"Idol" Recap: With Inspiration Like This, Who Minds These Exorbitant Text Message Rates?
by Mark T.R. Donohue
Hey, no celebrity guest this week. Instead, we get to watch Randy, Paula, and Simon smiling benevolently at the less fortunate. Paula seems the most natural at it... wonder why.
Chris Richardson The charity theme this week is almost a license to pick the most hoary, obvious sentimental tripe available. Chris Richardson did the dire late-period Clapton tune "Change the World" and it sort of fit, Clapton is an instrumentalist who has been trying to pass himself off as a real singer for ages; Richardson is a boy-band pinup who has been trying to prove his solo artist bona fides since the round of 12 began. This was less nasal than the standard Chris performance, perhaps responding to Simon's criticism last week. It was one of Richardson's more exciting outings, with some successful adventurous vocal runs in his falsetto range and some other excursions that didn't work nearly as well. His manipulations of the straightforward melody showed unusual musical sophistication for this contestant. On the whole, everyone has been improving, but Richardson was starting from a point further back than almost all of the others remaining. I thought Blake was much worse than he last night, but Chris seems to be less enduringly popular so it could be either he or Phil, who was also good but not great, who gets the hook. 7
Melinda Doolittle The evening's theme also had its positive effects. Melinda really went for it on "A Time Is Gonna Come" in a way she has strategically avoided for several weeks now. It was a nice change to hear her really try and get out of her comfort zone, since she can so easily sing rings around everyone else in the field without straining very hard. However, in doing so she did open herself up to criticisms that normally Doolittle seems to hover above. Her pitch continues to be reliable but there were certainly sections of the tune that sounded harsh and oversung. At times Melinda was hair-raising, and that hasn't been the case for ages, but at other times she was as bad as she ever gets. Which is still very good. I don't think her instincts for positioning going into the endgame are very good. Jordin seems to have outmanuevered her these last few shows, and she was miles better last night. For once, though, next week I will be curious as to what Melinda is going to do next. 8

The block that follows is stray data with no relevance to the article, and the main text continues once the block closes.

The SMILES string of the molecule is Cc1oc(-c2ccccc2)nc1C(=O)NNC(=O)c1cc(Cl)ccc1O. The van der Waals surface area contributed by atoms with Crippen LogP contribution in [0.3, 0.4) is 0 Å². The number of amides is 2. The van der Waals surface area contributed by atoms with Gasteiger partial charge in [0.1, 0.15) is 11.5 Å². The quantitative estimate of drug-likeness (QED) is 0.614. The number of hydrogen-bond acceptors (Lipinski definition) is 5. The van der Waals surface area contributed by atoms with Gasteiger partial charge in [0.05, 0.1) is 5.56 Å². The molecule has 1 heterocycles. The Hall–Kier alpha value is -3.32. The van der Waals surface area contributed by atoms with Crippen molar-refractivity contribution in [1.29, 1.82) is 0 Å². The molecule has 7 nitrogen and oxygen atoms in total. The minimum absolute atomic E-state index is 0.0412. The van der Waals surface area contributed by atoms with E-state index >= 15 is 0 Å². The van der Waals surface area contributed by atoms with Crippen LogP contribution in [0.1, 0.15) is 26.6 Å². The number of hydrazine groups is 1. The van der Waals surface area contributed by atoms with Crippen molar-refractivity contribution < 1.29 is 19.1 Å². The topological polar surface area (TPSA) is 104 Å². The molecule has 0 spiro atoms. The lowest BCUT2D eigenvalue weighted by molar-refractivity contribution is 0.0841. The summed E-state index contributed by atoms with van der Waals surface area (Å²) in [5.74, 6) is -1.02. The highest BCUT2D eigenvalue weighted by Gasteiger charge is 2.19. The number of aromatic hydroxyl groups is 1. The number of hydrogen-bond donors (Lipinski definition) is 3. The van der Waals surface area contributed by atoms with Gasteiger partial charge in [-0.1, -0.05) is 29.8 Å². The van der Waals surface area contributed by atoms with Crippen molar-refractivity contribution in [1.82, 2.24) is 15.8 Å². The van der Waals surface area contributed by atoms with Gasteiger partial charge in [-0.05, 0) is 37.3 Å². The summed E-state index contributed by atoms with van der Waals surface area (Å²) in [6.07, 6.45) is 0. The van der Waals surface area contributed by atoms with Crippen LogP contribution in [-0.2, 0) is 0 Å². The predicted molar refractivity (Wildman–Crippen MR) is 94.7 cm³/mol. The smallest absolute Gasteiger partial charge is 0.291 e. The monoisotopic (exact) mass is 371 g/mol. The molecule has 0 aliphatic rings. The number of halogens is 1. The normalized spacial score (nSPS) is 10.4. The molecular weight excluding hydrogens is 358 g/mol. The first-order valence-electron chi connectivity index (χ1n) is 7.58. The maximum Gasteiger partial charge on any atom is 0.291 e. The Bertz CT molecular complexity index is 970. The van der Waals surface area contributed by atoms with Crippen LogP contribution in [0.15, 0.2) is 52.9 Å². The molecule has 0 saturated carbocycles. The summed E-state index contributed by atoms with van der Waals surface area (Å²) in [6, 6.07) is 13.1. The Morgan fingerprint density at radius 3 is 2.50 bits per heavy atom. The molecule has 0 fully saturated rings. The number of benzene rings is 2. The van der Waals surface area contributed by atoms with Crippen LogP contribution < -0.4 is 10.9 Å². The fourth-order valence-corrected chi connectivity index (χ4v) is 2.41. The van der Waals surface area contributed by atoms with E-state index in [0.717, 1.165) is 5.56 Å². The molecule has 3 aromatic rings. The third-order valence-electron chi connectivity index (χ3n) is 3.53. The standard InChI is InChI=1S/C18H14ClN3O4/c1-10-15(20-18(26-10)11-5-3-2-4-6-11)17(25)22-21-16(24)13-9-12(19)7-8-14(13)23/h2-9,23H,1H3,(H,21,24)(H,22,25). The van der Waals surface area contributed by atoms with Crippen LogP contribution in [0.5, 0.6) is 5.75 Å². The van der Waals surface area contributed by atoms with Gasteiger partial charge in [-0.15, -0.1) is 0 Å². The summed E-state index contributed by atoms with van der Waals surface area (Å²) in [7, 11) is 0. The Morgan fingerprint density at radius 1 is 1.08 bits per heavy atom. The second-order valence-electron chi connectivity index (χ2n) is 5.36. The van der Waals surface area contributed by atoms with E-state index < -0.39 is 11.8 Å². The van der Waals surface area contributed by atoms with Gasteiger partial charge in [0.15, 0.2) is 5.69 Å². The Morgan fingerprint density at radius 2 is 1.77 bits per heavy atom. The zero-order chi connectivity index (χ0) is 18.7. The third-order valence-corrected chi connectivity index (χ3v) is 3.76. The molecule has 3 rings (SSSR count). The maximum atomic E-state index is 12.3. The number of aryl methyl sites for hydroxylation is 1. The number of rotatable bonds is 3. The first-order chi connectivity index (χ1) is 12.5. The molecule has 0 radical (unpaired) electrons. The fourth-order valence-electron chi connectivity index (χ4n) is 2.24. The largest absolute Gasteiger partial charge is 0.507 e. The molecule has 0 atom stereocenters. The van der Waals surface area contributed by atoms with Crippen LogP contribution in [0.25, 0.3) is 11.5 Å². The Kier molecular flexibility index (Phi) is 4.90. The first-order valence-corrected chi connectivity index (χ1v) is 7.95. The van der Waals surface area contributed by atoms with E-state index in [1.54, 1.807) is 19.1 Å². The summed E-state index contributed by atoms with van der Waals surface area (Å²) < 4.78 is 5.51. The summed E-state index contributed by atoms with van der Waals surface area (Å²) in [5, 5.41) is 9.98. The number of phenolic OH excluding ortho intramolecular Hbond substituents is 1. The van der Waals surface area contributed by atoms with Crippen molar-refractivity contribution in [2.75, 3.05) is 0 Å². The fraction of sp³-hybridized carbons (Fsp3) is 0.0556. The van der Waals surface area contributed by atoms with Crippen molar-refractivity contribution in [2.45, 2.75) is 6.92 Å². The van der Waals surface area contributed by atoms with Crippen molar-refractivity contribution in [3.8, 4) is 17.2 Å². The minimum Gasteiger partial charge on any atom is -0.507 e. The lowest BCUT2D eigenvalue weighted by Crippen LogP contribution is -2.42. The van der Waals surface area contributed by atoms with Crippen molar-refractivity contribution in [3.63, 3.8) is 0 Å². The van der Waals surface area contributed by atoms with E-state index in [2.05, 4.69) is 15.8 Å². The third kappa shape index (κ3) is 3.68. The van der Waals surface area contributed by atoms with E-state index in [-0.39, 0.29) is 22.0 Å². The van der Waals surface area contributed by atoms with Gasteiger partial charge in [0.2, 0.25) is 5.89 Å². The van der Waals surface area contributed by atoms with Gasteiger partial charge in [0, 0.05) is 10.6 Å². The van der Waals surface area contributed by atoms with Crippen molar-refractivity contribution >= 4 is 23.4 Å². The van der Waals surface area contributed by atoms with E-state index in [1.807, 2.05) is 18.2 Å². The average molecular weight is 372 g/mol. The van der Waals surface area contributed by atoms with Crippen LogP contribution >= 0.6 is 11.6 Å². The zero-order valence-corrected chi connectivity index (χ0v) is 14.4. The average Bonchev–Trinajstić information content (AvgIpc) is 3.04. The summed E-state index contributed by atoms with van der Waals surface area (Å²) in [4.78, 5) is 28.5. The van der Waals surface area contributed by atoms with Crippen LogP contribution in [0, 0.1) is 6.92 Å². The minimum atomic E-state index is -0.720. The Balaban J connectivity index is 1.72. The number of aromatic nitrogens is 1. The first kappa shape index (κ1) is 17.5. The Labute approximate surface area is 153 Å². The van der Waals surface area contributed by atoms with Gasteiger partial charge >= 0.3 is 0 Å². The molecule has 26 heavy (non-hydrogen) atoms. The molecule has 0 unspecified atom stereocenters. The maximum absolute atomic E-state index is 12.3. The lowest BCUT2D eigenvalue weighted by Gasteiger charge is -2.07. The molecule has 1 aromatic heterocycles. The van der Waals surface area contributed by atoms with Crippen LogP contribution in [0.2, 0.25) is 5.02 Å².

Blake Lewis The judges seemed to like it, but I felt like "Imagine" was a very poor choice for Blake. It's a very famous song with a melody almost any American can sing and it's been covered many, many times without ever once justifying revisions to the Lennon original. It put Blake between a rock and a hard place, since trying to echo the original John vocal would necessarily make him look like an amateur by comparison and altering the composition even a little would probably just make people mad and/or confused. His little end-of-line falsetto "a-ahs" sounded absolutely terrible. It was unusually honest and earnest for a Blake performance, but that doesn't make up for the overall hit to his image as the slick self-manager of this year's "Idol" cast. I felt as if Lewis loved the song, but didn't really have an enduring connection with the words. Simon was much nicer than usual in his critique of Blake. I wonder if he took the evening's charitable theme to heart. With no Sanjaya remaining to make everyone else look like seasoned professionals by comparison, it doesn't take much to fall to the back of the pack. Blake's vocal Tuesday was easily the least good in terms both of technical quality and emotional relevance. I think he has the fan reserves in place to withstand ejection, though. 6